You’ll need more configurations to set up this environment than you would if all components were on the same computer–which means longer implementation times and an increased risk of human error.

    All this makes it difficult (and inefficient) to manage NAV data via D365. You’ll need to convert any customizations you’d like to keep into apps or extensions.

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    Accounting for Depreciated NAV Features

    Several features have been depreciated–which adds even more complications to the upgrade process. For example, Codeunit 1 has been replaced by System codeunits. This change doesn’t impact the functionality, but it does mean you’ll need to take the extra step of mapping codeunit 1 triggers to code-free events.

    Additionally, variables and fields may have new names–or they may have been redesigned or marked obsolete. This means you’ll need to map old processes to new functionality–taking updated naming conventions and new fields into account. You’ll want to then look for areas where there’s overlap or gaps that need to be filled.

    If core processes include features that are no longer available, you’ll need to determine whether Business Central features can be used to fill those gaps or whether add-ons, 3rd-party apps, or ISV solutions are needed.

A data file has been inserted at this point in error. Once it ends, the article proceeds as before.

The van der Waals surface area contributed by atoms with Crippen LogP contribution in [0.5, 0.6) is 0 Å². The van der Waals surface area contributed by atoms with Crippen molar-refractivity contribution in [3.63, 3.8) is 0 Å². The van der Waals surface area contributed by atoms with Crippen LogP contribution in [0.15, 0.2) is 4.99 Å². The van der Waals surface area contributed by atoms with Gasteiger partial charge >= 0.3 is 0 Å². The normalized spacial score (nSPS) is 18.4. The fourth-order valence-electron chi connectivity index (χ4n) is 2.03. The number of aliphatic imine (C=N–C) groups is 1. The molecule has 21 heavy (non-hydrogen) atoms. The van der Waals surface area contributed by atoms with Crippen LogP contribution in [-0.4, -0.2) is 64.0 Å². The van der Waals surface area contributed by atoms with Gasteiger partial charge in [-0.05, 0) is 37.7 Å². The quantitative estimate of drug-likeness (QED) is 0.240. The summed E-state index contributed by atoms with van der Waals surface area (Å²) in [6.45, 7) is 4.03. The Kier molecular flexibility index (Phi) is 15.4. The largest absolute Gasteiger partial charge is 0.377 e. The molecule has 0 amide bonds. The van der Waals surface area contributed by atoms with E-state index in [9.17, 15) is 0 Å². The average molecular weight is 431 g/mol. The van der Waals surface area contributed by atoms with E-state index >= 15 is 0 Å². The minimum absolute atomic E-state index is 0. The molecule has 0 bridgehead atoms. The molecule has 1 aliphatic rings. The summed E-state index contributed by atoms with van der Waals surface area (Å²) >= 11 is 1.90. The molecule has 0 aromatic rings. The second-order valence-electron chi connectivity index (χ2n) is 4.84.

Converting Code from C/AL to Extensions

    NAV allowed users to customize the business logic by directly altering the code with C/AL. So, if you have an older system with lots of customizations and add-ons, rewriting them for BC represents a major investment.

    Make sure you review the current system against new capabilities and compatible ISV solutions. Existing customizations may have been replaced with new, improved features.

    It’s also worth noting that moving from C/AL to no-code extensions means giving up some flexibility. While this change makes customizations more accessible and less risky, experienced users might feel stifled by these guardrails.

    Final Thoughts

    Upgrading from NAV to Business central means you’re staring down a complex journey rife with reconfigurations, code conversions, and of course, that two-tiered migration process.

    Given how complicated it is to perform the upgrade, you may want to skip the migration and instead, opt for full implementation. That way, you can be more selective about which data makes the cut–and take full advantage of all that the new system has to offer.

    Velosio’s Business Central experts understand the nuances of NAV, Business Central on-premises, and the latest version of the cloud-based ERP. Ready to get started on your Digital Transformation? Read more about the process here.